We know that some parts of the country are more vulnerable to disasters than others, and some communities suffer repetitive losses over the years. The article provides an amazing amount of detail, via data and maps, showing where those events and losses have occurred in the U.S.
From the NY Times: The Places in the U.S. Where Disaster Strikes Again and Again.
In the last 16 years, parts of Louisiana have been struck by six hurricanes. Areas near San Diego were devastated by three particularly vicious wildfire seasons. And a town in eastern Kentucky has been pummeled by at least nine storms severe enough to warrant federal assistance.
From the WashPost; Fresh from Hurricane Harvey’s flooding, Houston starts to build anew — in the flood plain
There has to be a better way to rebuild. Any suggestions from readers?
From RollCall: Opinion: As Hurricane Season Approaches, It’s Time to Fix Disaster Funding. “Our federal government should stop treating natural disasters as surprises.”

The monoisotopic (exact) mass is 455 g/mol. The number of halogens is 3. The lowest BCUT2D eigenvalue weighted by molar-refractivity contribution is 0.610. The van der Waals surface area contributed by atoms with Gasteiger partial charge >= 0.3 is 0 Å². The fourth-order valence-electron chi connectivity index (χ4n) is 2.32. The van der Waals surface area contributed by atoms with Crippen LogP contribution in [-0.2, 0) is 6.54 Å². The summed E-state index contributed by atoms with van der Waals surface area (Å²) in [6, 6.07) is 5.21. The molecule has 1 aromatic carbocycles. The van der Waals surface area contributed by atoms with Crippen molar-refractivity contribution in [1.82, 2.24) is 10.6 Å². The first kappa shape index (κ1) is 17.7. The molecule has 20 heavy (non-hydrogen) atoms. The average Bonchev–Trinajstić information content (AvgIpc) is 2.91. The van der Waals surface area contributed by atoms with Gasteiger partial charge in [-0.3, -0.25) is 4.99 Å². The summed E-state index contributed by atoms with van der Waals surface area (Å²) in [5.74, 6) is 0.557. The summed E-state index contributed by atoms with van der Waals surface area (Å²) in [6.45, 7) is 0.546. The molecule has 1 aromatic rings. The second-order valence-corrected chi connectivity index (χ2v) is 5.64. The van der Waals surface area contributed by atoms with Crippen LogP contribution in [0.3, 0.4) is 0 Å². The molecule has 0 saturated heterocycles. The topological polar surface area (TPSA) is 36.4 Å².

Among the recommendations are to fix the Stafford Act and the National Flood Ins. Program. We have heard those many times; hope it happens one of these days!
NIST Launches Study of Hurricane Maria’s Impact on Puerto Rico.
The U.S. Commerce Department’s National Institute of Standards and Technology (NIST) announced it will study the impacts of Hurricane Maria on Puerto Rico, focusing specifically on the performance of critical buildings and their dependence on distributed infrastructure (such as electricity and water), as well as emergency communications and the public’s response to those communications.
The Diva highly recommends a recent article titled A Comparative Analysis of the Roles Governors Play in Disaster Recovery.
This 40 page article provides a useful summary of recovery research, mentions H. Katrina and the resulting PKEMRA, as well as the role of the states in recovery.
See also other useful materials are available for the UNC Coastal Resilience Center.
Citizens and politicians in Alaska are well aware of the effects on their state. From the NY Times, see Impossible to Ignore’: Why Alaska Is Crafting a Plan to Fight Climate Change.